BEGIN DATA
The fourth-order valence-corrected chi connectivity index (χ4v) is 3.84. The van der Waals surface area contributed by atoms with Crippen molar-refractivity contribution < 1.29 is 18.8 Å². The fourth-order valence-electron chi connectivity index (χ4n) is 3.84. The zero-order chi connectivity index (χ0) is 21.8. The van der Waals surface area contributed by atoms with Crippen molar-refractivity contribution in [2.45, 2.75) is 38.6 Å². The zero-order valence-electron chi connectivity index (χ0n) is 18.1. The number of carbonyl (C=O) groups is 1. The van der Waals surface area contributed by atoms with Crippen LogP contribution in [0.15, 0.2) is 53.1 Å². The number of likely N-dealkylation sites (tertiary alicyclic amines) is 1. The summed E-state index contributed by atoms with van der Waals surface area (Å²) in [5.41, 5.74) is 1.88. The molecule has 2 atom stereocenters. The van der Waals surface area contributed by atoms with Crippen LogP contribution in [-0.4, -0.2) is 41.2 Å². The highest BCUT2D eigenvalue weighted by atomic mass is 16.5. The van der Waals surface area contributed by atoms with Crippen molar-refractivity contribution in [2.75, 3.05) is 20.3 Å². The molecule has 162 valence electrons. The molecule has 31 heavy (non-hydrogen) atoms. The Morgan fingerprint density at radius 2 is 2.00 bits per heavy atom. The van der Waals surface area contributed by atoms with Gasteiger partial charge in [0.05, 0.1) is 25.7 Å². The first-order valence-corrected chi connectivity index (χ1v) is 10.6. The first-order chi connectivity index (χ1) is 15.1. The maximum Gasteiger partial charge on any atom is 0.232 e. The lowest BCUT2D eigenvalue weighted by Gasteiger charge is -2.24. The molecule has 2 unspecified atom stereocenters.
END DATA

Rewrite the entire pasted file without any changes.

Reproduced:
The fourth-order valence-corrected chi connectivity index (χ4v) is 3.84. The van der Waals surface area contributed by atoms with Crippen molar-refractivity contribution < 1.29 is 18.8 Å². The fourth-order valence-electron chi connectivity index (χ4n) is 3.84. The zero-order chi connectivity index (χ0) is 21.8. The van der Waals surface area contributed by atoms with Crippen molar-refractivity contribution in [2.45, 2.75) is 38.6 Å². The zero-order valence-electron chi connectivity index (χ0n) is 18.1. The number of carbonyl (C=O) groups is 1. The van der Waals surface area contributed by atoms with Crippen LogP contribution in [0.15, 0.2) is 53.1 Å². The number of likely N-dealkylation sites (tertiary alicyclic amines) is 1. The summed E-state index contributed by atoms with van der Waals surface area (Å²) in [5.41, 5.74) is 1.88. The molecule has 2 atom stereocenters. The van der Waals surface area contributed by atoms with Crippen LogP contribution in [-0.4, -0.2) is 41.2 Å². The highest BCUT2D eigenvalue weighted by atomic mass is 16.5. The van der Waals surface area contributed by atoms with Crippen molar-refractivity contribution in [2.75, 3.05) is 20.3 Å². The molecule has 162 valence electrons. The molecule has 31 heavy (non-hydrogen) atoms. The Morgan fingerprint density at radius 2 is 2.00 bits per heavy atom. The van der Waals surface area contributed by atoms with Gasteiger partial charge in [0.05, 0.1) is 25.7 Å². The first-order valence-corrected chi connectivity index (χ1v) is 10.6. The first-order chi connectivity index (χ1) is 15.1. The maximum Gasteiger partial charge on any atom is 0.232 e. The lowest BCUT2D eigenvalue weighted by Gasteiger charge is -2.24. The molecule has 2 unspecified atom stereocenters.